The morning of Tuesday January 26, 1830 dawned upon a feverish and excited community—all eager to witness the triumph or defeat of Mr. Webster who, himself of all this mighty throng which surged and pressed towards the Capitol, was the calmest.
It was a day never to be forgotten by those who witnessed the scene in the Senate Chamber and a day destined to be forever memorable in the Annals of the Senate. There never had been before in connection with the sessions of either House an occasion of so much excitement. People had been flocking to the city from every direction for days and the hotels and boarding houses were thronged. Before nine o’clock in the morning the streets were full of people winding their way in great hosts towards the Capitol building, and when the hour of meeting 12 o’clock arrived, every available foot of space on the floor and in the galleries and all the lobbies & cloak room were literally packed and jammed with humanity. The stairways and doorways were black with men. The House of Representatives, while it did not really adjourn or entirely suspend business, literally emptied itself into the Senate Chamber, the floor of which was packed so densely that it was almost impossible for one to move.
I well remember that morning just before Mr. Webster rose, (senators were offering petitions and memorials), in passing over from the secretary’s desk to that of a senator, I accidentally trod upon a lady’s foot (the ladies had been admitted to the floor by the courtesy of the Senate). She literally howled out in tones heard plainly in all parts of the Senate Chamber, “You have killed me.” In those olden days the pages wore pumps; they were not allowed to enter the Senate Chamber with heavy shoes on, so I replied to her, “I could not have hurt you very much,” when she fairly shrieked, “But you have trod on my corn.” The effect of such a speech in such a presence may well be imagined.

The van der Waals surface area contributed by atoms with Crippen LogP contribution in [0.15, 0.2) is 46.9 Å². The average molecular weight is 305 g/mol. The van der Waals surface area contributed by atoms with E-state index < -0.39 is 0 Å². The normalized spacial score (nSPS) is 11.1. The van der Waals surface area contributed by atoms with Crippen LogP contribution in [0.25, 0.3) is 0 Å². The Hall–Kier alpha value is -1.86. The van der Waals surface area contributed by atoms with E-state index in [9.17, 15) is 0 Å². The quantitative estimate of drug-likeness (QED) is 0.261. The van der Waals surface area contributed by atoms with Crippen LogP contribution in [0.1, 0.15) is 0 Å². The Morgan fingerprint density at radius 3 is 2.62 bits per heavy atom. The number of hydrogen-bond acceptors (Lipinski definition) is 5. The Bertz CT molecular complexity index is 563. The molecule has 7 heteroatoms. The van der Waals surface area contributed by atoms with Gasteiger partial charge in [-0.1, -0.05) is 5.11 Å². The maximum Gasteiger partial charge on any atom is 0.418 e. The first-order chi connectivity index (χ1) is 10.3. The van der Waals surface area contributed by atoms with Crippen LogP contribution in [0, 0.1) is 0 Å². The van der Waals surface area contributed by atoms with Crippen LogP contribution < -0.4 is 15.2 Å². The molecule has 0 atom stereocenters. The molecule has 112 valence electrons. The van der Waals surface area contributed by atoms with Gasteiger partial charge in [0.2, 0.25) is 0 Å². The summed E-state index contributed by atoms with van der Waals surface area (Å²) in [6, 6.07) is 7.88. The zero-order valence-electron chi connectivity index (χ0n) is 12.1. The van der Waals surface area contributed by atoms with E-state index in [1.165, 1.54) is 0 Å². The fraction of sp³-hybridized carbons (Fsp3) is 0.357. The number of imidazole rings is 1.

The anxiety to hear the speech of Mr. Webster was so intense, and everyone was so impatient that no sooner had the vice president assumed the chair, than a motion was made and unanimously carried, to postpone the ordinary morning business of the Senate, and to at once take up for consideration Mr. Foot’s resolution. In the rear of the vice president’s chair the crowd was particularly dense. In this part of the chamber a representative from Alabama by the name of Dixon H. Lewis, an unusually large man, became wedged and unable to move without disturbing a large number of the people. And to make matters worse he was in a position directly behind the chair of the vice president where he could not see and hardly hear the speaker. By [ . . . ] great deal of persistent squeezing and pushing and no small amount of perspiring he finally gained one of the painted windows which flanked the vice president on either side. There he had to give it up as he could make no further progress. But determined not to be balked out of his intention to see Mr. Webster as he spoke, he with some difficulty got out his jack-knife and began scraping off the paint of one of the panes of glass. The noise of his scraping attracted considerable attention, but nothing daunted he persevered until he had cleared quite a large space on the glass sufficient for him to peer through and gaze upon the speaker. The hole which he made in that painted window remained for many a day a monument to his perseverance.